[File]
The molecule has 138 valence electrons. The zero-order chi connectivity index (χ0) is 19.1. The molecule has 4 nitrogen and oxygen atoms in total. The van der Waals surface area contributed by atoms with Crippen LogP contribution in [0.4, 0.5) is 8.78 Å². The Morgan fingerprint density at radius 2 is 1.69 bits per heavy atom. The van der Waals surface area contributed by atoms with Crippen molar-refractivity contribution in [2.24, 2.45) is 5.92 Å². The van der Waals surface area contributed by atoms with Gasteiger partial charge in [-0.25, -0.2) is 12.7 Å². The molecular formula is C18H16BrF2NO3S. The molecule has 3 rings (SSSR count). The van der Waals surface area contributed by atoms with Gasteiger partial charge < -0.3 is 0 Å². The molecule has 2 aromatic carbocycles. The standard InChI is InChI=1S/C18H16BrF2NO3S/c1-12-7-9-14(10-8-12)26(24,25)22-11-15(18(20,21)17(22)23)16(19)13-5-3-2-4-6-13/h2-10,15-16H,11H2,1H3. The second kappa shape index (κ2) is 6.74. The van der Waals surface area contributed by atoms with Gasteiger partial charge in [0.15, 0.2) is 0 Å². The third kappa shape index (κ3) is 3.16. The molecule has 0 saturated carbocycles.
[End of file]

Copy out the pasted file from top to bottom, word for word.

The molecule has 138 valence electrons. The zero-order chi connectivity index (χ0) is 19.1. The molecule has 4 nitrogen and oxygen atoms in total. The van der Waals surface area contributed by atoms with Crippen LogP contribution in [0.4, 0.5) is 8.78 Å². The Morgan fingerprint density at radius 2 is 1.69 bits per heavy atom. The van der Waals surface area contributed by atoms with Crippen molar-refractivity contribution in [2.24, 2.45) is 5.92 Å². The van der Waals surface area contributed by atoms with Gasteiger partial charge in [-0.25, -0.2) is 12.7 Å². The molecular formula is C18H16BrF2NO3S. The molecule has 3 rings (SSSR count). The van der Waals surface area contributed by atoms with Gasteiger partial charge < -0.3 is 0 Å². The molecule has 2 aromatic carbocycles. The standard InChI is InChI=1S/C18H16BrF2NO3S/c1-12-7-9-14(10-8-12)26(24,25)22-11-15(18(20,21)17(22)23)16(19)13-5-3-2-4-6-13/h2-10,15-16H,11H2,1H3. The second kappa shape index (κ2) is 6.74. The van der Waals surface area contributed by atoms with Gasteiger partial charge in [0.15, 0.2) is 0 Å². The third kappa shape index (κ3) is 3.16. The molecule has 0 saturated carbocycles.